CMS Vaccine Mandate

Health Law Talk Presented by Chehardy Sherman Williams

+ Full Transcript

Rory Bellina (00:14):
Hello everyone, and welcome to Health Law Talk, presented by Chehardy Sherman Williams. Before we get started, please be sure to subscribe to our podcast and follow us on Facebook, Twitter, LinkedIn, and YouTube, linked in the description below. We hope you enjoy this episode.

Conrad Meyer (00:36):
Good day, everybody. This is Conrad Meyer here in the studio today with Roy Bellina and Chris Martin for another episode of Health Law Talk. good morning guys. How y’all doing?

Rory Bellina (00:46):
Morning, Chris. Good

Chris Martin (00:47):

Conrad Meyer (00:48):
All right. So today again, a very interesting topic. Today, we’re looking at the the vaccine mandates, covid vaccine mandates lots of confusion, honestly from clients, from people we’re talking to in terms of what’s out there, what mandates are out there. do you know the federal mandate, the OSHA private mandate? Now we have this CMS mandate where hopefully all of us are gonna clear that up today. Yep. What do y’all think about that, guys?

Rory Bellina (01:14):
Yeah, like, like Con had mentioned last week’s episode was on the private employer mandate. That was kind of part one of this three part series. Today is gonna be on the cms, we’ll call it the CMS Healthcare mm-hmm. Worker Mandate. Just for, for this discussion, and then we’ll wrap this up with the with the federal employees. But before we jump into today’s topic, part two, the cms, CMS healthcare mandate. Mm-hmm. . Chris is gonna give us a little bit of update. It’s only been a week since we record our last one, the private employer, but the courts have been blowing and going on this already in a week, Chris. So, Chris, what’s going on since our last one on the, on the private employer, And just to recap, that is a hundred more employees, and we went into detail in last week’s podcast, so please listen to that. But give us a, a brief snippet if someone didn’t listen to last week’s, what’s the private employer and what’s been going on in the courts in the past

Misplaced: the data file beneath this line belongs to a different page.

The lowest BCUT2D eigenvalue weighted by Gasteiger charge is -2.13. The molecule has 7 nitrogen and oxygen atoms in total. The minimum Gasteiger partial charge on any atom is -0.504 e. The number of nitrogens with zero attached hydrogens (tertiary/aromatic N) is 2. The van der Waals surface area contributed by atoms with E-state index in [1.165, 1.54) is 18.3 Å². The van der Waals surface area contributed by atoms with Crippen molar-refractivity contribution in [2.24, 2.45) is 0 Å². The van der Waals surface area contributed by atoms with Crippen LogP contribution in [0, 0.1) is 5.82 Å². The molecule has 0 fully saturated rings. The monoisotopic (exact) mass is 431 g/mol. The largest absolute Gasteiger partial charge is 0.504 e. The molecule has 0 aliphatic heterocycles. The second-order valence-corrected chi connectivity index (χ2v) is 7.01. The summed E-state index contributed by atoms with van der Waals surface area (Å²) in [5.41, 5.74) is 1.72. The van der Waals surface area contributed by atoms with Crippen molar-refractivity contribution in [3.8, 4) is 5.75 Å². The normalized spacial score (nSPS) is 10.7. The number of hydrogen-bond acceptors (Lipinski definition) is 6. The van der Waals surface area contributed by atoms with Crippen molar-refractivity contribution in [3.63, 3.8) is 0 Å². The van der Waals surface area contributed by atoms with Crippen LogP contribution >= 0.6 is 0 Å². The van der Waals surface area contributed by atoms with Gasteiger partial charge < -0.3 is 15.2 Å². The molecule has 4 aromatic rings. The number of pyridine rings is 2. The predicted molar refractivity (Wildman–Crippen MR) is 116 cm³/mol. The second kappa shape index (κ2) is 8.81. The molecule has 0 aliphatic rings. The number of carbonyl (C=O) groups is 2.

Conrad Meyer (02:00):
Week? Where, where are we now?

Chris Martin (02:01):
So last week we, the Fifth Circuit Federal Court of Appeals had granted a temporary restraining order. Three judge panel, and then briefs were due to have to determine whether their permanent injunction should be implemented. And we got an opinion just the other day from Judge Engelhart former district court judge in the Eastern District. And he wrote a pretty scathing 15 or so page opinion, no 20 page opinion upholding the restraining order and entering a permanent injunction. And at the last line of the, of the order, I’ll just read it, it is further ordered that OSHA take no steps to implement or enforce the mandate until further court order.

Rory Bellina (02:52):
And this one is private employer. So we’re not talking about healthcare workers. We’re talking about the one that we did our episode last week, a hundred or more employees. And we went through the tests. And that’s the one where if you weren’t vaccinated, you would have to wear, you’d have to get weekly testing, you’d have to wear a mask. That one is the one where you’d have to track it, you know, $13,000, I believe it was per violation, per person. so that has been stayed. And then, correct me if I’m wrong, that is now that there was a lottery system, and the sixth Circuit is going to hear this

Chris Martin (03:22):
One. Yes. The Sixth Circuit Court of Appeals in Cincinnati, Ohio will now hear the next step in this process. I think every single federal appeals court had suits pending. They do a lottery system where they literally pick one of the, pick a ball out of a a basket, and the sixth circuit was picked. interestingly, the sixth circuit, from what I understand, is one of the more conservative republican judge courts of appeals. So mm-hmm. , it’ll be interesting to see what they do. And